Monday, January 07, 2013

Stop Myanmar airstrikes in Kachin state, ASEAN told

ETHNIC CONFLICT. Kachin Independence Army (KIA) soldiers patroling in Loije township near Mai Ja Yang, outside Laiza, a town in Myanmar's northern Kachin state home to the ethnic Kachin rebels' headquarters. AFP PHOTO/ Soe Than WIN
The Asia Pacific Solidarity Council (APSC) asked on Monday, January 8, for the Association on Southeast Asian Nations (ASEAN) to put more pressure on Myanmar to end its airstrikes against rebels in the northern Kachin state.

“As this situation unfolds into a humanitarian crisis, the ASEAN governments are obliged under its own Charter and international laws to address systematic human rights violations,” the ASPC said in a statement.

The human rights group claimed that at least 300 people were killed in the latest airstrike by the Myanmar military in an area where around 75,000 residents have been displaced since 2011.

ASPC called on ASEAN governments to join the international community in telling the Naypidaw government that "further military action that would only intensify the conflict and result to widespread human rights abuses" in the country.

The regional bloc should also demand the "unimpeded flow of humanitarian assistance to the internally displaced peoples caused by the conflict.”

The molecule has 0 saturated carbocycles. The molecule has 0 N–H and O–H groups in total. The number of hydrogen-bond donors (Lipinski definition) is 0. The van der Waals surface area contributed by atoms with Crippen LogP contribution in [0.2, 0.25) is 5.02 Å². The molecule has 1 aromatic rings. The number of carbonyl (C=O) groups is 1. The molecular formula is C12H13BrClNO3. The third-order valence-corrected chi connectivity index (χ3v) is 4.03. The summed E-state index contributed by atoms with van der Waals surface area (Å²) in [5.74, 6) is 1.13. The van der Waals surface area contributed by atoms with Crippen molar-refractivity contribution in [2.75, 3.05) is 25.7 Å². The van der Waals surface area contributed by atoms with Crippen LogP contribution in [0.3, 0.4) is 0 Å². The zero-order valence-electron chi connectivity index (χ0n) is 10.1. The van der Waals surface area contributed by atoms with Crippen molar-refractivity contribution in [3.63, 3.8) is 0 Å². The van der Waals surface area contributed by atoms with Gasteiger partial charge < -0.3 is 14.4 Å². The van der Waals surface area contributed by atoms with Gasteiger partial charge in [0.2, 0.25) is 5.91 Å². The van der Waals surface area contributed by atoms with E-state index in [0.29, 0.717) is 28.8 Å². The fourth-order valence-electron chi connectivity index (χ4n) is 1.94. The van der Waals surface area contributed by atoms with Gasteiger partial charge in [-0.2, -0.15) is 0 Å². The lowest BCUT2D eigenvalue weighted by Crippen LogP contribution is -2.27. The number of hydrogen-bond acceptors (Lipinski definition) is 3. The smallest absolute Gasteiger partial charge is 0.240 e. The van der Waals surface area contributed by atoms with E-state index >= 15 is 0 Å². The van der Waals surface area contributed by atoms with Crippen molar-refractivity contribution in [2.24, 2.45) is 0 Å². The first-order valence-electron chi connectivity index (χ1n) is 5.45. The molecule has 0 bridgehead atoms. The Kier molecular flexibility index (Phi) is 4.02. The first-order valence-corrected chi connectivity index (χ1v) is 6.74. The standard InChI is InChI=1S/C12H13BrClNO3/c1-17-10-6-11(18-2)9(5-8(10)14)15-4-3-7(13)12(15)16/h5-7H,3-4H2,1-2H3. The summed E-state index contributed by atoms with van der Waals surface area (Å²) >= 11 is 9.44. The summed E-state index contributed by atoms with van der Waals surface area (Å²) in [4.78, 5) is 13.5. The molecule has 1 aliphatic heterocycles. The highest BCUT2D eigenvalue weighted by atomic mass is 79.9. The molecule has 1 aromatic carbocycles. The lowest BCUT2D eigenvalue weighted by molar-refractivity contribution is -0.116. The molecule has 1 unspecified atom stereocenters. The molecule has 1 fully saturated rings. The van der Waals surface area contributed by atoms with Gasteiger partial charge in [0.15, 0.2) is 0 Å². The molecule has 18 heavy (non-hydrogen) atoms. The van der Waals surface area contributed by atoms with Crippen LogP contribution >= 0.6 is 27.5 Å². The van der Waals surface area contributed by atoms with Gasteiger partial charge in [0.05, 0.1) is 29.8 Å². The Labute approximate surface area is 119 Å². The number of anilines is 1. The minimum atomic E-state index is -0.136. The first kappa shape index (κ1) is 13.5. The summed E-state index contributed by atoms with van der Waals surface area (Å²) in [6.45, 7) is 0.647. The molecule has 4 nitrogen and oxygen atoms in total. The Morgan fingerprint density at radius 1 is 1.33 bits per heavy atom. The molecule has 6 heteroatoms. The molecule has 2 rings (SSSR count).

Ethnic conflict

Myanmar has been facing growing international pressure to halt air attacks on ethnic minority rebels in Kachin state, where an escalating conflict has overshadowed wider political reforms.

Fighting between the military and the armed wing of the Kachin Independence Organization (KIO) in the far north of the country also known as Burma has worsened in recent days as the army battled to regain one of its bases.

Tens of thousands of people have been displaced in the state of Kachin since June 2011, when a 17-year ceasefire between the government and the Kachin Independence Army broke down.

After decades of military rule, Myanmar's new quasi-civilian government has reached tentative ceasefires with most of the other major ethnic rebel groups, but several rounds of talks with the Kachin have shown little tangible progress.

The fighting has persisted despite President and former general Thein Sein's order a year ago for the military to halt offensives against ethnic minority rebels, raising questions about his government's control of the armed forces, and the UN recently asked to stop blocking aid to the displaced people in rebel-held territory.

ASPC stressed that while individual ASEAN member countries have voiced concern on the reported abuses in Myanmar, the regional bloc itself has not taken a unified stand due to its "non-interference policy."-Rappler (January 07, 2013 5:27PM)

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